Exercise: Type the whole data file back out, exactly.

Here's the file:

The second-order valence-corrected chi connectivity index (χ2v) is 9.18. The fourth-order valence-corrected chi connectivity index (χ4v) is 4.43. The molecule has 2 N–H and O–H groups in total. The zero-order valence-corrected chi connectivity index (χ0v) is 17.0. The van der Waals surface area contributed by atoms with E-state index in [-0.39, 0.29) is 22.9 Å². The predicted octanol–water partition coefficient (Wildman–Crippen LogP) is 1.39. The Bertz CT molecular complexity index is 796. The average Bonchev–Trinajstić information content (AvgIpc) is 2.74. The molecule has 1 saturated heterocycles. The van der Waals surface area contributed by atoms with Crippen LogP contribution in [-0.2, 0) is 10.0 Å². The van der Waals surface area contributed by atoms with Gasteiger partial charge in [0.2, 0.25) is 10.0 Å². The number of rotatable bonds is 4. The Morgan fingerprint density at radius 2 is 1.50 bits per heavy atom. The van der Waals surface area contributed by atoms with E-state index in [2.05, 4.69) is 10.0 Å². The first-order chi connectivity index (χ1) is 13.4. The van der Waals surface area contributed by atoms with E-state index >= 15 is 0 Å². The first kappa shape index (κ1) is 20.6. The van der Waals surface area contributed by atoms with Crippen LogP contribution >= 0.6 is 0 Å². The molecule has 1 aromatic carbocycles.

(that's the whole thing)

The second-order valence-corrected chi connectivity index (χ2v) is 9.18. The fourth-order valence-corrected chi connectivity index (χ4v) is 4.43. The molecule has 2 N–H and O–H groups in total. The zero-order valence-corrected chi connectivity index (χ0v) is 17.0. The van der Waals surface area contributed by atoms with E-state index in [-0.39, 0.29) is 22.9 Å². The predicted octanol–water partition coefficient (Wildman–Crippen LogP) is 1.39. The Bertz CT molecular complexity index is 796. The average Bonchev–Trinajstić information content (AvgIpc) is 2.74. The molecule has 1 saturated heterocycles. The van der Waals surface area contributed by atoms with Crippen LogP contribution in [-0.2, 0) is 10.0 Å². The van der Waals surface area contributed by atoms with Gasteiger partial charge in [0.2, 0.25) is 10.0 Å². The number of rotatable bonds is 4. The Morgan fingerprint density at radius 2 is 1.50 bits per heavy atom. The van der Waals surface area contributed by atoms with E-state index in [2.05, 4.69) is 10.0 Å². The first-order chi connectivity index (χ1) is 13.4. The van der Waals surface area contributed by atoms with E-state index >= 15 is 0 Å². The first kappa shape index (κ1) is 20.6. The van der Waals surface area contributed by atoms with Crippen LogP contribution >= 0.6 is 0 Å². The molecule has 1 aromatic carbocycles.